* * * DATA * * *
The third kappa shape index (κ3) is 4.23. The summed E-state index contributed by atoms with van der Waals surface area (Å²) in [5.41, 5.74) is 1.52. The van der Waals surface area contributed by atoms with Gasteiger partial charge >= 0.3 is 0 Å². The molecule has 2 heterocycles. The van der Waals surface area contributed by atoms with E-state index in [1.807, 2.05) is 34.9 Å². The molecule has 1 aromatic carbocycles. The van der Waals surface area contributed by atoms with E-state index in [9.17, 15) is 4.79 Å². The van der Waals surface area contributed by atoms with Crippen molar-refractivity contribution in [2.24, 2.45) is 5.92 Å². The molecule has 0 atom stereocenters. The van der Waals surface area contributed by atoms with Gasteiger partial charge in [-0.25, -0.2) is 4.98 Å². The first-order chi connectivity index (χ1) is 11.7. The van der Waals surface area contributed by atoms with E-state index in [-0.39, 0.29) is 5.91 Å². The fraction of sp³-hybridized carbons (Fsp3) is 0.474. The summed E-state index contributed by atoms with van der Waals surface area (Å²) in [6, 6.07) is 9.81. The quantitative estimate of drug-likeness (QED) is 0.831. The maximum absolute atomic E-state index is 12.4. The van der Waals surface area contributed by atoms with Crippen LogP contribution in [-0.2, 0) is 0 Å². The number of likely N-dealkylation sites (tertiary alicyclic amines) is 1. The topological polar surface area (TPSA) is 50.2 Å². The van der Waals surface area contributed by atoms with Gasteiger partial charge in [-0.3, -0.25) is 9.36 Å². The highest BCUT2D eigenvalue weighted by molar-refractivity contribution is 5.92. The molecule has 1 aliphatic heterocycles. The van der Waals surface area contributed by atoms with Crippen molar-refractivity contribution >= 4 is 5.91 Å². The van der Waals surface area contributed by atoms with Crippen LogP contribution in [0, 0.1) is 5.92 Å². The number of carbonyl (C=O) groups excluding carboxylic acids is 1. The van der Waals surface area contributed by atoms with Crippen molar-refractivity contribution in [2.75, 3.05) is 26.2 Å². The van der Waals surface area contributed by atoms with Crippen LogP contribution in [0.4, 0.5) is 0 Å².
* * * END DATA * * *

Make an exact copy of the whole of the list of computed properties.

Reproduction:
The third kappa shape index (κ3) is 4.23. The summed E-state index contributed by atoms with van der Waals surface area (Å²) in [5.41, 5.74) is 1.52. The van der Waals surface area contributed by atoms with Gasteiger partial charge >= 0.3 is 0 Å². The molecule has 2 heterocycles. The van der Waals surface area contributed by atoms with E-state index in [1.807, 2.05) is 34.9 Å². The molecule has 1 aromatic carbocycles. The van der Waals surface area contributed by atoms with E-state index in [9.17, 15) is 4.79 Å². The van der Waals surface area contributed by atoms with Crippen molar-refractivity contribution in [2.24, 2.45) is 5.92 Å². The molecule has 0 atom stereocenters. The van der Waals surface area contributed by atoms with Gasteiger partial charge in [-0.25, -0.2) is 4.98 Å². The first-order chi connectivity index (χ1) is 11.7. The van der Waals surface area contributed by atoms with E-state index in [-0.39, 0.29) is 5.91 Å². The fraction of sp³-hybridized carbons (Fsp3) is 0.474. The summed E-state index contributed by atoms with van der Waals surface area (Å²) in [6, 6.07) is 9.81. The quantitative estimate of drug-likeness (QED) is 0.831. The maximum absolute atomic E-state index is 12.4. The van der Waals surface area contributed by atoms with Crippen LogP contribution in [-0.2, 0) is 0 Å². The number of likely N-dealkylation sites (tertiary alicyclic amines) is 1. The topological polar surface area (TPSA) is 50.2 Å². The van der Waals surface area contributed by atoms with Gasteiger partial charge in [-0.3, -0.25) is 9.36 Å². The highest BCUT2D eigenvalue weighted by molar-refractivity contribution is 5.92. The molecule has 1 aliphatic heterocycles. The van der Waals surface area contributed by atoms with Crippen molar-refractivity contribution >= 4 is 5.91 Å². The van der Waals surface area contributed by atoms with Crippen LogP contribution in [0, 0.1) is 5.92 Å². The number of carbonyl (C=O) groups excluding carboxylic acids is 1. The van der Waals surface area contributed by atoms with Crippen molar-refractivity contribution in [2.75, 3.05) is 26.2 Å². The van der Waals surface area contributed by atoms with Crippen LogP contribution in [0.4, 0.5) is 0 Å².